The reason that vulcanization is so significant is because before the discovery of this process, rubber in its natural state would become sticky (and melt in some cases) in hot weather and freeze and crack in cold temperatures. Although, it was a great waterproofing agent for clothes and boots, the reality was that people need waterproof clothes when the weather is crappy, not when it’s tepid. Well, Goodyear was hell-bent on making rubber more feasible for all-weather. Although, he tirelessly (see what I did there? Tire-less-ly as in no Tires? OK, the connection is superfluous…I can see that now, but there’s no need to point and laugh) worked on finding a solution, his efforts fell short. Eventually, after bouncing ideas back and forth (I think that jokes a bit better right?) he was boiling a pot of rubber on a stove when the solution in the pot boiled over onto the heated surface. The charred rubber was difficult to tear, “leather-like,” lacked the stickiness it had in its natural state and also weather proof. The only thing that happens when I boil over my pot is that I have to clean the stove top.
Anesthesia Was Invented by Huffing Hippies
Not unlike today, people during various periods of time liked to get high. Most used plants or plant extracts, but around the end of the 18th century an aristocrat named Sir Humphry Davy found out he and his fellow upper crust friends liked getting high on the newly discovered Nitrous Oxide. Eventually, after “experimenting” (see getting jackhammered) with NOS, Humphry postulated the gas’s feasibility as an anesthetic. He and his team also found NOS to be an effective hangover cure. Ironically, it wasn’t used in medicine for another 44 years but was used by Britain’s upper crust during what were called “Laughing Gas Parties.” Even Humphry, who talked about its potential for medical use, became addicted to the gas recreationally. What the hell? Was the medical community of the late 18th, early 19th century just a bunch of hard partying/rock star wannabe aristocrats?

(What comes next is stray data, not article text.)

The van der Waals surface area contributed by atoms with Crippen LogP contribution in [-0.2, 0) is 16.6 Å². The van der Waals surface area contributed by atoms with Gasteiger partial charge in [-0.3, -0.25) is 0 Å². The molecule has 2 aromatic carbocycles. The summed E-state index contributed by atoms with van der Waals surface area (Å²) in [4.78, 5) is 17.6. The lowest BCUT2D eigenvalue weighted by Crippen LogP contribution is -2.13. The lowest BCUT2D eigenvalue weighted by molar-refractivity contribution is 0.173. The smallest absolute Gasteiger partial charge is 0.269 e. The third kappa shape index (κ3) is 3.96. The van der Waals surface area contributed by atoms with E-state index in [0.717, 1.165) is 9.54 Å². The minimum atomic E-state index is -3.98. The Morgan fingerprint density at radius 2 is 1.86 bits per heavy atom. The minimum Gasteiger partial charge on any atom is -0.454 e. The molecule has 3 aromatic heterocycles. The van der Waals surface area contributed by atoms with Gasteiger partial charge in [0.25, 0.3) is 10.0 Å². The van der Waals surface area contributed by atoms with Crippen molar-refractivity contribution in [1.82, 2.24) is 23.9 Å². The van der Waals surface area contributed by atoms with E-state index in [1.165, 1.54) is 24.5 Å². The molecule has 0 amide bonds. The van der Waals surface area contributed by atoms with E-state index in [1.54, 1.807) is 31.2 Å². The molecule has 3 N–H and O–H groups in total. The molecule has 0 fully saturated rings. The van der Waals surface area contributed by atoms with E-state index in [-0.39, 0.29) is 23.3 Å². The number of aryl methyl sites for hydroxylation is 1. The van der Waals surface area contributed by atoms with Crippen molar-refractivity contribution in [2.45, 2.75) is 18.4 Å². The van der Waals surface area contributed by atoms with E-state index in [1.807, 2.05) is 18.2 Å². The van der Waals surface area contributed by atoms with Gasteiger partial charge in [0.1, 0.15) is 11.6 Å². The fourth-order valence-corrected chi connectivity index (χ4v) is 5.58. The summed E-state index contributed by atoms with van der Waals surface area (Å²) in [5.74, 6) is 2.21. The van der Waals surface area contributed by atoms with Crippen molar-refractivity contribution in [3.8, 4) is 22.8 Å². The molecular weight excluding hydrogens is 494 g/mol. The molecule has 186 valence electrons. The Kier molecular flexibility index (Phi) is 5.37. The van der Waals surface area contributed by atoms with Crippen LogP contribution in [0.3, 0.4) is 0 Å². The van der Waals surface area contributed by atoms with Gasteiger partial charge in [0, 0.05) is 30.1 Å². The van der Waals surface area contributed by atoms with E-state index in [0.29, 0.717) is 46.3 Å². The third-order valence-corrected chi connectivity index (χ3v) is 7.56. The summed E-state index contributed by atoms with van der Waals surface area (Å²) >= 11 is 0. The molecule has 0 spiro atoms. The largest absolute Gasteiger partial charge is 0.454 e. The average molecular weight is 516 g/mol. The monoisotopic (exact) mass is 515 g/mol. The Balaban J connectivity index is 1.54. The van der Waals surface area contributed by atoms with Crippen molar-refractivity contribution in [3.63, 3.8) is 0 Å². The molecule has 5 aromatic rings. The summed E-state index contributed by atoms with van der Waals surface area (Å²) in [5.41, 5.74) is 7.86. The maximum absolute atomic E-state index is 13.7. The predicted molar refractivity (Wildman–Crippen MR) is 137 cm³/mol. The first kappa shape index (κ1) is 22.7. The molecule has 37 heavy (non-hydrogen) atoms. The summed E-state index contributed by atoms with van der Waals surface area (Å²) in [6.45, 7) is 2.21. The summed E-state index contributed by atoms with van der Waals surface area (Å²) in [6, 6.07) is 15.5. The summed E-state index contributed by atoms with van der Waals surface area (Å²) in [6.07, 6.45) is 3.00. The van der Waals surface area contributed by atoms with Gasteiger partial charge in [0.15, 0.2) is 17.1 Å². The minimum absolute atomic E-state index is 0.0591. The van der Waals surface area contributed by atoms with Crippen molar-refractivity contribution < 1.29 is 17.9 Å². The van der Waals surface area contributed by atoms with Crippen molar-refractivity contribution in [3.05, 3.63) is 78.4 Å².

So, penicillin was found by mistake and Viagra was intended as a heart medication initially. Obviously at this point we can draw the conclusion that medical researchers enter their labs, put on their protective gear and a blindfold and then just randomly bump around their apparatus, knocking things over until something happens. This story isn’t going convince you otherwise.
Wilson Greatbatch was a researcher and inventor that was attempting to create a heart monitor recorder. While he was assembling his device, he used a different type of resistor that he’d intended to make the device produce electrical pulses with an eerily familiar pattern, that of the human heart. Greatbatch realized that his device could be used to regulate people’s heart beats when implanted in the chest, but the device he was working on was too large. He started making the device as small as possible, and in 1958 a man named Arne Larsson received the world’s first pacemaker implant. In 1960 ten patients successfully received pacemakers too, two of which were young children. He was a Cornell and Buffalo University trained Electrical Engineer and wasn’t exactly a one trick pony. He invented a tool being used in AIDS research, an exhaustive roster of medical applications and still held 150 patents at the time of his death.
Do you know of any other accidents that changed the world? Let me know in the comment section below.